American Football is an absolutely huge sport in the USA and is fast growing in popularity all over the world, with talks of a London franchise being formed within the next five years. It is fitting then that the lead American Football game for consoles is always improving and evolving with each edition. Madden NFL 15 by EA Sports is by far the best iteration of NFL gaming franchise with improvements in gameplay and graphics that make juking, trucking and throwing touchdowns one of the best gaming experiences you can find.
The core gameplay of Madden 15 doesn’t differ too much from previous iterations, you still try to score touchdowns and prevent your opponents from gaining yards, but EA have really polished up on the errors and flaws that we found with last year’s Madden. The biggest and best change that has come around this year is the new defensive camera which allows you to view the plays as a member of the defensive line would see them. This allows for much more control and better decision making when trying to hold up, intercept or sack the opponent in a vital game.
The defensive camera is a potential game changer as it gives amateur users, who know little about American Football and its many rules, a better chance at winning games either online or offline. The only flaw is that the defensive camera is not available in local matches, meaning that we have to revert back to viewing every play from over the offensive Quarterback’s shoulder, something that is not easy or very much fun.
EA have completely revamped the play calling in Madden this year, changing from the simplistic suggestion setting of previous games to actually calculating from previous games the likelihood of success of a play. For example, if you are on the third down with two yards to go, you will be given a suggestion based upon how you have acted previously in this situation. This has revitalised how you play Madden, giving the user a greater sense of control and making you feel much more involved in the offence and defence, particularly in high stress situations.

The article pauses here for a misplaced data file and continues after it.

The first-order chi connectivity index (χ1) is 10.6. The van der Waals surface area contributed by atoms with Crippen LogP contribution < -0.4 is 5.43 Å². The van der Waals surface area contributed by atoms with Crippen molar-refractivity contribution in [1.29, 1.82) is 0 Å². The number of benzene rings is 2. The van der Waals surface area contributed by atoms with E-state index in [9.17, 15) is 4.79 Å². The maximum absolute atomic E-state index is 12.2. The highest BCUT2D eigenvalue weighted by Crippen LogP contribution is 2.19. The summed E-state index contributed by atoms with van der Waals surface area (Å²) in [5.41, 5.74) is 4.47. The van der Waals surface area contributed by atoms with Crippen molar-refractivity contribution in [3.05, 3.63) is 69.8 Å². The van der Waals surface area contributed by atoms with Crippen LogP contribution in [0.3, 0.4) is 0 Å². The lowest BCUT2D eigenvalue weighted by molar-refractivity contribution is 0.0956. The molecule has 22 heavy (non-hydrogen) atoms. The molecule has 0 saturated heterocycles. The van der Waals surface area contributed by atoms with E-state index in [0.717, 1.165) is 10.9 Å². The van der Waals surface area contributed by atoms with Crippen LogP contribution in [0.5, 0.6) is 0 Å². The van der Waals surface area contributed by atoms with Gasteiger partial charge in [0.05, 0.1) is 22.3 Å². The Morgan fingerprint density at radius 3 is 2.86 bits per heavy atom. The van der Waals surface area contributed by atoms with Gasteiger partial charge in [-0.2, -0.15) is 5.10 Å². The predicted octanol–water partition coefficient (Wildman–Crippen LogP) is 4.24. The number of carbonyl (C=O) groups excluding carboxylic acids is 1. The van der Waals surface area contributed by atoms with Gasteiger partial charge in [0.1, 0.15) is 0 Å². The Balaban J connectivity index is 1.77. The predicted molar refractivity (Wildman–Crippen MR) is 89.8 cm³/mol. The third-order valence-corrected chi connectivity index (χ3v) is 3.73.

Visually Madden 15 has also vastly improved; EA’s Ignite engine makes players and coaches look far more realistic, whilst also upgrading the tackle mechanics so that each individual hit is pinpointed on a player meaning that they react faster and crumple from hits convincingly.
When playing in adverse weather conditions like snow, the pitch will change over the course of the game as more snow falls and is displaced by the hefty boots of a Tight End rampaging down the gridiron. In the background you can hear individual chants for teams when they hit a first down or score a touchdown, however, the realism stops there as the crowd seems to have been copied and pasted from a pool of about 15 well-rendered characters. It is quite disappointing to see a game that has had so much effort put into it, not put any effort into creating enough unique fans to fill up a stadium; fans that will no doubt be buying the game.
The game modes focus on online play; from connected franchise to Madden Ultimate Team, you are never far away from playing a random stranger. This is great if you like to play online against humans, but amateurs who want to strengthen their skills offline before facing a real challenge often feel pressured into diving in head first. Madden is also subject to horrible micro-transactions for the Ultimate Team in order to really develop a strong squad. Yes, you can succeed without paying a penny but this method is incredibly time consuming and you will often find yourself losing out to those who have paid extra money to get the best Quarterback.
Madden NFL 15 is by far the best NFL game ever released, but is still held back by micro-transactions and laziness off the pitch. With a new look on defensive plays and a playbook that actually updates as each game progresses, there are untold hours of fun to be had beating opponents and creating super teams whether it be offline or in an Ultimate Team.